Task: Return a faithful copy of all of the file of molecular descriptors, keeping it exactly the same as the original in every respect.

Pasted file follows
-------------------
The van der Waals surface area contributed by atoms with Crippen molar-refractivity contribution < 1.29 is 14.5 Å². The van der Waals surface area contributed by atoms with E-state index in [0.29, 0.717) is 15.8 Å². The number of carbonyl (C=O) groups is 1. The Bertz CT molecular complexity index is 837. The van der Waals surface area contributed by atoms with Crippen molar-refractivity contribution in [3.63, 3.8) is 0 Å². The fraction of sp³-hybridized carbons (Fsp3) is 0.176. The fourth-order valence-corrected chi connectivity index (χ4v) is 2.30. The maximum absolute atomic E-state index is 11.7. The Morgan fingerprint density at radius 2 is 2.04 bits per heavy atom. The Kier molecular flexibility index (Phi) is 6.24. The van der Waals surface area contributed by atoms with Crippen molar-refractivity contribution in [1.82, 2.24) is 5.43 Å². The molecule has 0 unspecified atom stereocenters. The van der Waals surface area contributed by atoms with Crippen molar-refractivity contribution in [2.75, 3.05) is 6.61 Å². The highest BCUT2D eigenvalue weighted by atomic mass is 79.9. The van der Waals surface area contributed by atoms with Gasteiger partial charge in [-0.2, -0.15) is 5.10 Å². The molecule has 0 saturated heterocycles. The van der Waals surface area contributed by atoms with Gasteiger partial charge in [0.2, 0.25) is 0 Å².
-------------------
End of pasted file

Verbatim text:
The van der Waals surface area contributed by atoms with Crippen molar-refractivity contribution < 1.29 is 14.5 Å². The van der Waals surface area contributed by atoms with E-state index in [0.29, 0.717) is 15.8 Å². The number of carbonyl (C=O) groups is 1. The Bertz CT molecular complexity index is 837. The van der Waals surface area contributed by atoms with Crippen molar-refractivity contribution in [3.63, 3.8) is 0 Å². The fraction of sp³-hybridized carbons (Fsp3) is 0.176. The fourth-order valence-corrected chi connectivity index (χ4v) is 2.30. The maximum absolute atomic E-state index is 11.7. The Morgan fingerprint density at radius 2 is 2.04 bits per heavy atom. The Kier molecular flexibility index (Phi) is 6.24. The van der Waals surface area contributed by atoms with Crippen molar-refractivity contribution in [1.82, 2.24) is 5.43 Å². The molecule has 0 unspecified atom stereocenters. The van der Waals surface area contributed by atoms with Crippen molar-refractivity contribution in [2.75, 3.05) is 6.61 Å². The highest BCUT2D eigenvalue weighted by atomic mass is 79.9. The van der Waals surface area contributed by atoms with Gasteiger partial charge in [-0.2, -0.15) is 5.10 Å². The molecule has 0 saturated heterocycles. The van der Waals surface area contributed by atoms with Gasteiger partial charge in [0.2, 0.25) is 0 Å².